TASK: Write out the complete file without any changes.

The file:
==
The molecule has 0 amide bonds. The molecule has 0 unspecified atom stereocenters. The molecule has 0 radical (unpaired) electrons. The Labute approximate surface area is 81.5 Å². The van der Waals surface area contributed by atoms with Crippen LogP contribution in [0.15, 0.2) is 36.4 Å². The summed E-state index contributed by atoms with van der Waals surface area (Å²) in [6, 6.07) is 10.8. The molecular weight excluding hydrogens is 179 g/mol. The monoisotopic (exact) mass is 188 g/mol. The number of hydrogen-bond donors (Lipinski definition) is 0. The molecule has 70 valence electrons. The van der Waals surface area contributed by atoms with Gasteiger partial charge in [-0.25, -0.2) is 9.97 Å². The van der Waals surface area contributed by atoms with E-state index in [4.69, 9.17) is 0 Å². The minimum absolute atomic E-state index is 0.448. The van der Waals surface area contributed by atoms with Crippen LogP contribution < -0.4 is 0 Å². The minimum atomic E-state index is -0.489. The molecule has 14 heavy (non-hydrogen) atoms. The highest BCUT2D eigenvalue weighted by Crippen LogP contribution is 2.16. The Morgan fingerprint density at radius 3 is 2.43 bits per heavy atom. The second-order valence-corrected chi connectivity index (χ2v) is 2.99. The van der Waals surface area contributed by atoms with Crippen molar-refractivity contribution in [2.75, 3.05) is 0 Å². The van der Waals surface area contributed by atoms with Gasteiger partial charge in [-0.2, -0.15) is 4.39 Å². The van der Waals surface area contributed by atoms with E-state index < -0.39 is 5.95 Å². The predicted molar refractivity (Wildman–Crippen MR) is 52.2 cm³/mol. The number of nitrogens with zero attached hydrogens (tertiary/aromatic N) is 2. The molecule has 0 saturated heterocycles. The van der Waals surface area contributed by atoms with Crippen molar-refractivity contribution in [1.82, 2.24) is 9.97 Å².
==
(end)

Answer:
The molecule has 0 amide bonds. The molecule has 0 unspecified atom stereocenters. The molecule has 0 radical (unpaired) electrons. The Labute approximate surface area is 81.5 Å². The van der Waals surface area contributed by atoms with Crippen LogP contribution in [0.15, 0.2) is 36.4 Å². The summed E-state index contributed by atoms with van der Waals surface area (Å²) in [6, 6.07) is 10.8. The molecular weight excluding hydrogens is 179 g/mol. The monoisotopic (exact) mass is 188 g/mol. The number of hydrogen-bond donors (Lipinski definition) is 0. The molecule has 70 valence electrons. The van der Waals surface area contributed by atoms with Gasteiger partial charge in [-0.25, -0.2) is 9.97 Å². The van der Waals surface area contributed by atoms with E-state index in [4.69, 9.17) is 0 Å². The minimum absolute atomic E-state index is 0.448. The van der Waals surface area contributed by atoms with Crippen LogP contribution < -0.4 is 0 Å². The minimum atomic E-state index is -0.489. The molecule has 14 heavy (non-hydrogen) atoms. The highest BCUT2D eigenvalue weighted by Crippen LogP contribution is 2.16. The Morgan fingerprint density at radius 3 is 2.43 bits per heavy atom. The second-order valence-corrected chi connectivity index (χ2v) is 2.99. The van der Waals surface area contributed by atoms with Crippen molar-refractivity contribution in [2.75, 3.05) is 0 Å². The van der Waals surface area contributed by atoms with Gasteiger partial charge in [-0.2, -0.15) is 4.39 Å². The van der Waals surface area contributed by atoms with E-state index < -0.39 is 5.95 Å². The predicted molar refractivity (Wildman–Crippen MR) is 52.2 cm³/mol. The number of nitrogens with zero attached hydrogens (tertiary/aromatic N) is 2. The molecule has 0 saturated heterocycles. The van der Waals surface area contributed by atoms with Crippen molar-refractivity contribution in [1.82, 2.24) is 9.97 Å².